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Hot stock: ISR slides further as largest shareholder quits board and dumps some shares
SHARES of ISR Capital extended their losses on Thursday, a day after the company disclosed that David Rigoll, its largest shareholder, has not only resigned as an executive director but breached a moratorium by offloading some of his stake in the open market.
Mr Rigoll, 54, who assumed the position since May last year, was responsisble for overseeing the group's investment in the exploration and developmen of rare earth elements asset.
In a filing to the Singapore Exchange late Wednesday, ISR's executive chairman, Chen Tong, said Mr Rigoll resigned with effect from March 6 following a pay dispute with the board of directors. He has accused ISR of not paying him his salary for February this year.
Mr Rigoll has also given notice that he would be withdrawing an undertaking given on Jun 8, 2016 not to sell or transfer his ISR shares.
ISR hit S$0.021 a share, before trading around S$0.022, down 0.8 Singapore cent, or nearly 27 per cent. More than 80 million shares changed hands at 04:26pm on Thursday.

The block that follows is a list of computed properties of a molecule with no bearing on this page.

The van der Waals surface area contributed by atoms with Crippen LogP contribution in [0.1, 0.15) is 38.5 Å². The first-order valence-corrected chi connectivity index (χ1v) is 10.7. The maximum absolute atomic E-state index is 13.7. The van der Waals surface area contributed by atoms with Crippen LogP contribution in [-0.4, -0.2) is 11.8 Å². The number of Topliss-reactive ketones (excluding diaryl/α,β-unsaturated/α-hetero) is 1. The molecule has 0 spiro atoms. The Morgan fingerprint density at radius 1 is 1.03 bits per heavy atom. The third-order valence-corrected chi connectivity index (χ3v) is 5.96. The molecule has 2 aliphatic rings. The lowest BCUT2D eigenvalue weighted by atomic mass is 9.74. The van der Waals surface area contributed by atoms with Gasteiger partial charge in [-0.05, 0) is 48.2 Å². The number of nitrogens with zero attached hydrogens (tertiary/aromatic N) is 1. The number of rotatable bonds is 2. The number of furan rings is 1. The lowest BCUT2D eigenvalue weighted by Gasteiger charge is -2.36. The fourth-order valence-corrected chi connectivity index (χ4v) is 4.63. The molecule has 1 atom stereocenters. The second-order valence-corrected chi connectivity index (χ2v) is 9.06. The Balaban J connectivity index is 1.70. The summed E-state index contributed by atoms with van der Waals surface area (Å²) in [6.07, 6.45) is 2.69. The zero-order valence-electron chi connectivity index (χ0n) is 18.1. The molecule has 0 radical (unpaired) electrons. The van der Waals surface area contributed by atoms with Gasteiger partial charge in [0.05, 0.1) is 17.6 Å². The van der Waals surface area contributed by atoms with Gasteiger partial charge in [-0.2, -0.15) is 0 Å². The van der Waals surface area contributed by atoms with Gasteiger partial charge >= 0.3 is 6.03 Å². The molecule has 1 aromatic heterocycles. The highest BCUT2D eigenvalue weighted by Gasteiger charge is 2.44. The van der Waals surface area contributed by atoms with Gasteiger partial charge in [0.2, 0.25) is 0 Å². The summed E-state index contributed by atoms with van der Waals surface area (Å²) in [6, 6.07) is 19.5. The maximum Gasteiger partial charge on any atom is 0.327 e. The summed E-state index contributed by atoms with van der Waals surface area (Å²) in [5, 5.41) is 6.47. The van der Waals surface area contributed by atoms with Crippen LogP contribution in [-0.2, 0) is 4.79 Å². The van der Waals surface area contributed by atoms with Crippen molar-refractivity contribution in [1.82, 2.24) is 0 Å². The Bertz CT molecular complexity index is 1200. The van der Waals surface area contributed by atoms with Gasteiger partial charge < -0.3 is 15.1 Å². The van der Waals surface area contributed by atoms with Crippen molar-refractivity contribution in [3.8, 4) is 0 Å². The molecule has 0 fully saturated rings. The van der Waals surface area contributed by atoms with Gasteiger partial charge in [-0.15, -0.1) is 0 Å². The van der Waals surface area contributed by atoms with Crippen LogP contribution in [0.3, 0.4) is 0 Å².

Mr Rigoll has also accused ISR's board for failing to act in accordance with its duties after he questioned the "appropriateness of the appointment" of ISR's previous legal adviser, whose appointment puts it in a conflict of interest. The board has requested for Mr Rigoll to provide evidence to support his allegations, but has to-date, not received any such evidence to support the allegations, which it considers baseless.
In another release, ISR said Mr Rigoll has sold 21.3 million ISR shares at S$1 million, or S$0.047 a share on March 6, the day he resigned.
Following the disposal, Mr Rigoll's stake in ISR Capital has been reduced to 26.07 per cent, from 27.43 per cent previously. He remains the single largest shareholder of ISR.
ISR shares plunged 10.6 Singapore cents, or 83 per cent, to S$0.021 on Monday after it resumed trading after being suspended for more than three months. The stock was battered following the revelation that investigators believe that the company and its stock were influenced and manipulated by John Soh, the chief suspect in the 2013 penny stock crash.